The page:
Sitting Room

Tuesday, October 17, 2006

Little History of Iguassu Falls

Hello you all folks from the whole world coming down here. The Triple Border of Argentina, Brazil and Paraguay is a special place. You may call it weird. I say crazy, sometimes. First things first. All the cities here are relatively young. Foz do Iguaçu, the oldest, was born in 1888. Until then the lands west of Curitiba were dangerous, here-be-dragons-and-wild-indians type of places. Official Brazilian presence was none. It was then that the Brazilian Empire - yes Brazil wa an empire once - created a special commission with the mandate of organizing a civilizatory expedition to the no-man's land where the Iguaçu River met the Paraná. Purpose: build a city.

The commission left the city of Guarapuava about 300 kilometers east of Iguaçu. Soldiers, horses, tools inching their way up slowly, building bridges, machette-cutting their way for a whole year. When they finally got to the land they had two funny surprises. The here-be-dragon land was inhabited: Argentineans, Paraguayans, Spaniards and at least one Briton. Surprise number two: when they got here they learnt that the Empire had sunk, had succumbed to the heavy arm of Republican freedom fighters. Slavery was gone, the Empire was dead.The beginning of everything as far as "US" Brazilians are concerned is the Iguassu Military Colony.

From 1888 on until 1914 the area remained a military colony. Land was given to those man of good character who asked or applied for them. You applied for land and you got it. One of the men who asked and received was called Jesús Val - a Spaniard. Mr.Val received 1.008 hectares of land. Val's land happened to have a waterfall attatched to it. The name of the waterfalls was Saltos Santa Maria do Iguassu. Today known simply as Cataratas do Iguaçu or Cataratas del Iguazú - in the Spanish way.

This man Mr. Val, I suspect, desired to be a tycoon. A baron on two fronts. South American tycoons either born here or having come to be a tycoon once here normally are dedicated to one area. Rubber baron. Coffee or Maté Herb baron and so on. Seemingly Mr. Val wanted to be operative on two baron frontlines. In the Iguassu Falls area as a maté herb tycoon and, on the Paraguay River colonization project he aspired to be a Baron of the die called "tanin". Etc.

Mr. Val's possession of the Falls was threatened pretty soon. Around 1912 the State of Paraná then headquartered in Corytyba as it is now - the writing of the city's name has lately changed to Curitiba, passed a law that foresaw the possibility of the Government to take back some land from private owners and to use them for the benefit of the public. Public good. No one quite understood what it meant. What public good?

Mr. Val's Land was one of the first to be used according to the law. In 1914, the Military Colony of Iguassu became the Vila Iguassu - later on to become Foz do Iguaçu - political and orthographical changes not completely settled, as yet. Two years later came the definitive blow: the Government took the land back from Val. The public good in question was the transformation of Val's 1.008 hectares into a state Park. The official papers also talked of a "povoação" that means "little city" and even of some kind of dam to produce electricity.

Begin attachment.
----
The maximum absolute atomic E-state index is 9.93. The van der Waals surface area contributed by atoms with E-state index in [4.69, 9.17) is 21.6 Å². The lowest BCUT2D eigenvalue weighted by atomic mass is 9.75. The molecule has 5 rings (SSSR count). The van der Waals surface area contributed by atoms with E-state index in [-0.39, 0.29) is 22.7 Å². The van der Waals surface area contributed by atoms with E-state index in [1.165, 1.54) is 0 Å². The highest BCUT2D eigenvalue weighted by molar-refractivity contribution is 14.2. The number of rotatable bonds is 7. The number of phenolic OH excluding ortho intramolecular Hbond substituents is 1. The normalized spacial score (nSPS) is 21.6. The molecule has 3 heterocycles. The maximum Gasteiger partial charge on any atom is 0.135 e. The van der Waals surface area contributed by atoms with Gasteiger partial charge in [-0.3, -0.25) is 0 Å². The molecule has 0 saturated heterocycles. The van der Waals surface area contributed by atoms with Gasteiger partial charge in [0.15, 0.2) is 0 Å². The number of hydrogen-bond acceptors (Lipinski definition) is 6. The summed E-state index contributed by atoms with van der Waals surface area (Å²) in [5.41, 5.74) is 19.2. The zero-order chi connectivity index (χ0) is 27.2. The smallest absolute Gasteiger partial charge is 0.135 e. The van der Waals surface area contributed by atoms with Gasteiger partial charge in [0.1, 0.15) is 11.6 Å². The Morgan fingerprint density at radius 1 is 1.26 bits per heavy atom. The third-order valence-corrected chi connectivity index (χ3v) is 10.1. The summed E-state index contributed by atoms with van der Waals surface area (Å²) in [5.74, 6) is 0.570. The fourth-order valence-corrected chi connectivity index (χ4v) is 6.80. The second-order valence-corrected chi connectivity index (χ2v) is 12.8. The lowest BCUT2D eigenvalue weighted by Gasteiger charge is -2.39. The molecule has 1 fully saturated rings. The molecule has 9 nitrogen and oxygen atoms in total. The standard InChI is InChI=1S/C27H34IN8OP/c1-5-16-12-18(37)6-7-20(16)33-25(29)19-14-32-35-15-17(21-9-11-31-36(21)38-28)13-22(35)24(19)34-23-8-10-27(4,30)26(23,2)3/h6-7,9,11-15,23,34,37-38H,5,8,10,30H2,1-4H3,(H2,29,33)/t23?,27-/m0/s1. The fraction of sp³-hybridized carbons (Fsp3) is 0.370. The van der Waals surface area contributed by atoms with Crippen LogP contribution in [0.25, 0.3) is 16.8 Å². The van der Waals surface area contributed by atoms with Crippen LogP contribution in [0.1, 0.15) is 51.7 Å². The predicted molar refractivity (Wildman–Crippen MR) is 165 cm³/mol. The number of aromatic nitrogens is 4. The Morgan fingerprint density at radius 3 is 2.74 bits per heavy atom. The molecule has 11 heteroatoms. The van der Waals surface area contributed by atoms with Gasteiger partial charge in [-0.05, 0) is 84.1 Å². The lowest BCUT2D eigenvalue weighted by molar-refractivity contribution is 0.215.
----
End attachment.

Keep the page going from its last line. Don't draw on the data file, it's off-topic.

Mr Val took the problem to court where he fought until 1919. Mr. Val and the Governmenty finally came to an agreement according to which he was to be paid a certain amount of money in installments, of course, plus Government papers.

Poor Mr. Val! The amount of money in question was around of today's US dollars. Later, in 1936 the Paraná State Government offered the land to the Federal Government as a constribution for the creation of a National Park. Today, the Iguassu Nation Park occupies 175.000 hectares of land thanks to several add-ons to Val's oroginal 1.008 hectares.

Life has been hard in Foz do Iguaçu, Puerto Iguazu and Ciudad del Este - the three perfect forgotten little corners of their countries. Until the late 70s, Foz do Iguaçu had a population of 30.000 souls. Ciudad del Este had an even smaller population. Puerto Iguazu remained in stagnation well into the 90s. By the end of the 70s, Brazil and Paraguay beautifully decided to get married and seal their cerimonial and sacred union by building Itaipu the world's largest-to-be Hiydro Power Plant. Over night, population grew from 30.000 to 150.000. The male population grew to 40.000 directly envolved with the dam. I remember, since I was then 21, young and virgin, the wonderful demographic explosion of whores. About 10.000 walking up and down Avenida Brasil - called main street, here.
Today, the population in Foz do Iguaçu alone is 300.00. It is said that 40.000 have no jobs.

Smuggling China-made cheap goods from Paraguay kept thousands of family at a short distance from hunger.As incredible as it may seem I tend to firmly believe that the Government closed eyes to the rivers and, as you may see, the river is open, no patrol, no guards. Open River Open Borders. At least up to now. That is why I can't go to the river front. That's why you should'nt go there either. I will keep on writing...

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